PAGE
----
We had some cocktails in a cool bar in Kings Cross, and we got talking about dating.
Her: I don’t think women should approach men, because that just makes things easy for the men.
Me: What if the guy is just shy and doesn’t know what to do?
Her: well if he’s too shy to approach, then he’s probably a really weak character, and he wouldn’t be a good match for me, anyway.
Me: you remind me of a girl I met at the Ivy. She said that men should be the ones to approach women because that’s tradition. I agreed, and added that women should stay at home and cook and clean, because that’s tradition. She didn’t seem to like that tradition.
Her: would you respect a woman who approached you?
Me: of course. It’s a very brave thing for a woman, or anyone to do. Provided she’s polite and respectful, I’ll always respect it. I can’t guarantee that I’ll be interested, but I’ll at least have a polite conversation with her.
Her: but don’t you think it makes things too easy for the guys?
Me: not really. You still have to see if you get on, and only a really desperate guy would follow-through with a girl he didn’t really like just because she approached him.
I’ll say to you what I said to that girl at the Ivy: you don’t think that men should approach women because of any tradition or sense of needing to work for anything. You think that men should be the ones to approach because approaching somebody that you’re interested in takes guts, and, like most women, you don’t have it. Some women do. Most women don’t.
Her: that’s rubbish! I chat to strangers all the time!
Me: having friendly conversations with people to pass the time doesn’t take much because psychologically, you have nothing to lose. There’s no risk of rejection. Seeing somebody that you are interested in, approaching them, starting a dialogue with a view to starting some sort of intimate relationship is a completely different prospect because, psychologically, you have ALOT to lose: there’s a big risk of rejection.
Her: If I approached a guy and he wasn’t interested, it wouldn’t be a problem for me.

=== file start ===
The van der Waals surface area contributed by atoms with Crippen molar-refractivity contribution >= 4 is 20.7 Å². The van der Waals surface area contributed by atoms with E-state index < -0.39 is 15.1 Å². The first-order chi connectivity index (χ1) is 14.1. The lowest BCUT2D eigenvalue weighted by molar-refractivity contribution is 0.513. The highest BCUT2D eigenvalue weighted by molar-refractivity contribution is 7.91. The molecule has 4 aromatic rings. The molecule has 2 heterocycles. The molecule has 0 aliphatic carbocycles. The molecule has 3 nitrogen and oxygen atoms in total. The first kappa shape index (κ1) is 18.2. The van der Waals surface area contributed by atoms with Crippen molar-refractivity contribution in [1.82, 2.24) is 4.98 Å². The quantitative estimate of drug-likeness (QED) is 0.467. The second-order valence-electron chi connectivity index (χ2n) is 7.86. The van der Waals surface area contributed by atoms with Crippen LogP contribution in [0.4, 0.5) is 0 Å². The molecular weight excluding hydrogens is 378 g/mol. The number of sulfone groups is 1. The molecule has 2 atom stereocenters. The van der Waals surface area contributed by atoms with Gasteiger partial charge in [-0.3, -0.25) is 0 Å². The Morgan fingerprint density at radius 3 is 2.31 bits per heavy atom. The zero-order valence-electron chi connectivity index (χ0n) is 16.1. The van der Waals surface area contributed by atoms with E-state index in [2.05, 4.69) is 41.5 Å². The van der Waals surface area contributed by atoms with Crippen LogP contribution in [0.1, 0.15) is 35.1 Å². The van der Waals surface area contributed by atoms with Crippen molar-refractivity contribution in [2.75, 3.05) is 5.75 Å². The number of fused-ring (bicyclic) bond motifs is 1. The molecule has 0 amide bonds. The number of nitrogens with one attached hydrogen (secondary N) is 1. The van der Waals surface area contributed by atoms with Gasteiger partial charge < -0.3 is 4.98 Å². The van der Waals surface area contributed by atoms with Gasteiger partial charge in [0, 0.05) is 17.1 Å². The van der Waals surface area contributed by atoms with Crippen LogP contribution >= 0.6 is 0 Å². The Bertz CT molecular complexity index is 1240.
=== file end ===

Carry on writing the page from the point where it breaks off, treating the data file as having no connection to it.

Me: have you ever done it….?
Me: so how do you know it wouldn’t be a problem?
Her: I just do.
[there was a good-looking, sporty guy sitting a few metres from us. I point to him]
Go ask him out.
Her: [turns white]
and what if he says yes?
Me: well, then go out with him. He’s good-looking, and it would be the polite thing to do.
Her: [starts sweating]
….what would I say?
Her: [starts to shake]
do you want to see me get rejected?
Me: no, not really, but you did just say that getting rejected wouldn’t be a problem for you, so show me that it isn’t a problem.
Her: [starts hyperventilating]
Me: I’m waiting…….
Her: [tears well up in her eyes]
I’ve never had to think about this before……
Me: it’s difficult, isn’t it?
[She never made the approach.]
Still think it makes you weak and a poor match for someone?
Her: [no answer].
It wasn’t my specific aim to make her feel bad, although I must admit, a part of me was laughing hysterically at the fact that this thing that she claimed to be easy, and would ridicule a man for not being able to do, was actually something that
a) she had never done
b) had to confess that she didn’t know how to do
c) the mere prospect of having to do was literally giving her a panic attack.
Me: it must be nice to just sit there and have people approach you: you can just sit back, say yes to the ones that you want, and no to the ones that you don’t. It’s a nice side of the equation to be on. At least now you know that there’s someone on the other side of that equation, and it isn’t very nice for them. They have to actually DO something. And knowing what to say and what to do is, in fact, incredibly hard.
Some of you will know that there’s a way around this.
But that’s another story……….